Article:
Bottoms up? Thumbs down, say doctors
Rugby World Cup fans will be able to watch all 48 games from the comfort of their local pub – but not everyone's drinking to that.
Parliament has voted in favour of a Bill that allows bars to stay open for matches played outside normal opening hours. MPs voted 99-21 to pass ACT leader David Seymour's Bill after its final stages were fast-tracked yesterday. It's a move that looks set to keep bar patrons happy.
"They've got to stay open all night," one bar-goer told 3 News.
"People want to drink after the game and have a fun night, because it's a big celebration," said another.
But the schedule means in some cases, pubs could be free to stay open for almost 70 hours straight, sparking stern opposition from the Green Party, which had pushed for more restrictions.
MP Kevin Hague called it "a bad and unnecessary law, and terrible lawmaking".
Bars wanting to open need to give police seven days' notice, courtyards must remain closed and outdoor speakers are banned.
New Zealand Medical Association chairman Stephen Child said on the Paul Henry programme this morning his organisation isn't against personal choice, but it's the taxpayer who'll be picking up the tab for the social consequences.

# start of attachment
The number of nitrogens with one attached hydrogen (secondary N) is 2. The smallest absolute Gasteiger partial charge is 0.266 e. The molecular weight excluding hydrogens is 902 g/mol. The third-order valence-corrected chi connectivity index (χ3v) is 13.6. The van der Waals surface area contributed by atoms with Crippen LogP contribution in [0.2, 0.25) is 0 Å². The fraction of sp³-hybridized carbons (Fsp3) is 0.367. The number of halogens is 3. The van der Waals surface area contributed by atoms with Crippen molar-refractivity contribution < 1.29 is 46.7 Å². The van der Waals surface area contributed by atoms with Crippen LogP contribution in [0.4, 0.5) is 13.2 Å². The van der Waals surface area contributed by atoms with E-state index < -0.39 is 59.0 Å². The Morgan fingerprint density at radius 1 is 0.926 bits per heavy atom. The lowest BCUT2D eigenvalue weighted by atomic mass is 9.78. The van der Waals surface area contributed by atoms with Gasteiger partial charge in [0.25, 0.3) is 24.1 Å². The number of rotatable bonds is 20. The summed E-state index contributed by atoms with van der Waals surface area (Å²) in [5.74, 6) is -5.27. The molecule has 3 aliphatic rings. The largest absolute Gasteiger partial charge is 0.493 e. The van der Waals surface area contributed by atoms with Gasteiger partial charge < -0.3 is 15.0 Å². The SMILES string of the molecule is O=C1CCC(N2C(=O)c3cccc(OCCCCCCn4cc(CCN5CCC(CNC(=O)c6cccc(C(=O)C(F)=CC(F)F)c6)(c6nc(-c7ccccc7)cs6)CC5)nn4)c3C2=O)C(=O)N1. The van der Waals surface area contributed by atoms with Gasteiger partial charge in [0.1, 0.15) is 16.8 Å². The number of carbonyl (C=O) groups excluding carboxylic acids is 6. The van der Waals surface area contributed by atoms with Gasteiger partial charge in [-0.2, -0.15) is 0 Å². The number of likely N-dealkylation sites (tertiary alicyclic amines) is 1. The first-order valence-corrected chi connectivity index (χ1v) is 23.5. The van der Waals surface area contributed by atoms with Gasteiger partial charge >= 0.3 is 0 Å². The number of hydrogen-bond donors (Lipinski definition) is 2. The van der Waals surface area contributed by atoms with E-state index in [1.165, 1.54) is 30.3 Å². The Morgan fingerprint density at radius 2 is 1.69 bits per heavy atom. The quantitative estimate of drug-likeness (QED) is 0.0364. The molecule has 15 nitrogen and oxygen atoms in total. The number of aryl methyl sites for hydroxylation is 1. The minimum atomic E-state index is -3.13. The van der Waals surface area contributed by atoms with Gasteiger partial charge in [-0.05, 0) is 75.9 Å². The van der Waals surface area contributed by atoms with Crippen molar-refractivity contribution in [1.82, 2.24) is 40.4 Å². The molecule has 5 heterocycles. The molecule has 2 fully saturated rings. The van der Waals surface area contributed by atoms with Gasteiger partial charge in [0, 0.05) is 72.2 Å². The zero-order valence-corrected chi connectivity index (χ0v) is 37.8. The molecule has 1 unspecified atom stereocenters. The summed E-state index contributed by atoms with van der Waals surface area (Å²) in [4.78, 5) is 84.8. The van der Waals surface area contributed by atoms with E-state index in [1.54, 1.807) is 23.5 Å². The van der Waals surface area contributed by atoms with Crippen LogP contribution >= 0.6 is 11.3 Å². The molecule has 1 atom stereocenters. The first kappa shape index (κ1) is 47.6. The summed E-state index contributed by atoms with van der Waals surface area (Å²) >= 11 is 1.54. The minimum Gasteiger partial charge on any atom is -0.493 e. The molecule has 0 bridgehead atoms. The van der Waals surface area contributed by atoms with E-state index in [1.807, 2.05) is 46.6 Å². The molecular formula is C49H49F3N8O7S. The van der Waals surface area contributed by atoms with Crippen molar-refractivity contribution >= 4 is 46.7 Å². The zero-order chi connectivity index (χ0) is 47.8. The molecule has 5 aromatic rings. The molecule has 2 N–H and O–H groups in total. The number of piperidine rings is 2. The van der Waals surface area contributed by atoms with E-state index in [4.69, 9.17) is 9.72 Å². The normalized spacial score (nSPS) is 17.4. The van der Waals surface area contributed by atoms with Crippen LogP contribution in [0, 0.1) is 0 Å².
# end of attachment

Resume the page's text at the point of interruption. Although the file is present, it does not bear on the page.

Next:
"The evidence clearly shows – and we saw that at the Rugby World Cup here in New Zealand – that on the night of the games, emergency departments swell, paramedics and emergency ambulances are busy, domestic abuse increases, child abuse increases, accidents. It's a significant impact on our society by these individual choices."
He says pubs can already serve alcohol until 3am, which is late enough – though most games will be screening here a couple of hours later.
"Why do we have to be at the peak of our buzz when our athletes are at the peak of their game?"
If people want to drink alcohol while the game's on, Dr Child says people should do it at home, away from the public.
"You have access to a liquor outlet, you can drink at home, you can watch the game. Why do we have to have a licensed bar open at five o'clock in the morning? The television's free to view."
In addition to the Greens, the Maori Party and six Labour MPs voted against the Bill.
The Prime Minister had earlier suggested the relaxed laws might only apply to All Blacks games and the finals.